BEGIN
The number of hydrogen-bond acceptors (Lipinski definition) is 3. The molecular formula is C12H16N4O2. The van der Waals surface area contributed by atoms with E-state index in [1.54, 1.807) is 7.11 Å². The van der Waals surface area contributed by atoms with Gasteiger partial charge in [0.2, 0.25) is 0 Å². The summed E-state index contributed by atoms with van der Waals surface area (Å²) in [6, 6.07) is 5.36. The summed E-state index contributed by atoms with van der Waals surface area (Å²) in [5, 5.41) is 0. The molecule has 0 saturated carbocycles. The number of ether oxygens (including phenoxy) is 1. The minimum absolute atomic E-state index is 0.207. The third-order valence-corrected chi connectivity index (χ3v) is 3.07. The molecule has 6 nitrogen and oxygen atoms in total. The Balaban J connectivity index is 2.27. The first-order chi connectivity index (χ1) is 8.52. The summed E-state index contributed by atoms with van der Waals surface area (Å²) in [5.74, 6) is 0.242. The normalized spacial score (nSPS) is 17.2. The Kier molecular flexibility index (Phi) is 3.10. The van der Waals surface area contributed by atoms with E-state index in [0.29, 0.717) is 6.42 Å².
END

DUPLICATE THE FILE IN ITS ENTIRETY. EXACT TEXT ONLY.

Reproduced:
The number of hydrogen-bond acceptors (Lipinski definition) is 3. The molecular formula is C12H16N4O2. The van der Waals surface area contributed by atoms with E-state index in [1.54, 1.807) is 7.11 Å². The van der Waals surface area contributed by atoms with Gasteiger partial charge in [0.2, 0.25) is 0 Å². The summed E-state index contributed by atoms with van der Waals surface area (Å²) in [6, 6.07) is 5.36. The summed E-state index contributed by atoms with van der Waals surface area (Å²) in [5, 5.41) is 0. The molecule has 0 saturated carbocycles. The number of ether oxygens (including phenoxy) is 1. The minimum absolute atomic E-state index is 0.207. The third-order valence-corrected chi connectivity index (χ3v) is 3.07. The molecule has 6 nitrogen and oxygen atoms in total. The Balaban J connectivity index is 2.27. The first-order chi connectivity index (χ1) is 8.52. The summed E-state index contributed by atoms with van der Waals surface area (Å²) in [5.74, 6) is 0.242. The normalized spacial score (nSPS) is 17.2. The Kier molecular flexibility index (Phi) is 3.10. The van der Waals surface area contributed by atoms with E-state index in [0.29, 0.717) is 6.42 Å².